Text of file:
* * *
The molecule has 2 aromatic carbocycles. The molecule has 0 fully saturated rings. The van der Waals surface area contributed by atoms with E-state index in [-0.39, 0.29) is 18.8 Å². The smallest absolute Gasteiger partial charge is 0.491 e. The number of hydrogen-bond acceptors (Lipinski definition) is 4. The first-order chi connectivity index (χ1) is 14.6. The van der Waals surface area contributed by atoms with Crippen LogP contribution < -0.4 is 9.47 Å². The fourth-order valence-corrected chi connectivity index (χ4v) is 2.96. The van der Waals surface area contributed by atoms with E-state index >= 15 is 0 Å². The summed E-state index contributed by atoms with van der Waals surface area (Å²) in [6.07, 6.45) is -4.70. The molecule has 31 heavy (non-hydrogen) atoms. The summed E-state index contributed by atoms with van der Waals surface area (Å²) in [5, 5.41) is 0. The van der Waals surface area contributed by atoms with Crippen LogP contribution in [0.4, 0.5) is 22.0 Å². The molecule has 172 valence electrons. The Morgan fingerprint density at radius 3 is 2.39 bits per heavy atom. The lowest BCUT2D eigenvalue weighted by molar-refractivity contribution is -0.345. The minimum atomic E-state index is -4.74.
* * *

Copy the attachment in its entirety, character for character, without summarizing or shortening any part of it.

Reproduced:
The molecule has 2 aromatic carbocycles. The molecule has 0 fully saturated rings. The van der Waals surface area contributed by atoms with E-state index in [-0.39, 0.29) is 18.8 Å². The smallest absolute Gasteiger partial charge is 0.491 e. The number of hydrogen-bond acceptors (Lipinski definition) is 4. The first-order chi connectivity index (χ1) is 14.6. The van der Waals surface area contributed by atoms with Crippen LogP contribution < -0.4 is 9.47 Å². The fourth-order valence-corrected chi connectivity index (χ4v) is 2.96. The van der Waals surface area contributed by atoms with E-state index >= 15 is 0 Å². The summed E-state index contributed by atoms with van der Waals surface area (Å²) in [6.07, 6.45) is -4.70. The molecule has 31 heavy (non-hydrogen) atoms. The summed E-state index contributed by atoms with van der Waals surface area (Å²) in [5, 5.41) is 0. The van der Waals surface area contributed by atoms with Crippen LogP contribution in [0.4, 0.5) is 22.0 Å². The molecule has 172 valence electrons. The Morgan fingerprint density at radius 3 is 2.39 bits per heavy atom. The lowest BCUT2D eigenvalue weighted by molar-refractivity contribution is -0.345. The minimum atomic E-state index is -4.74.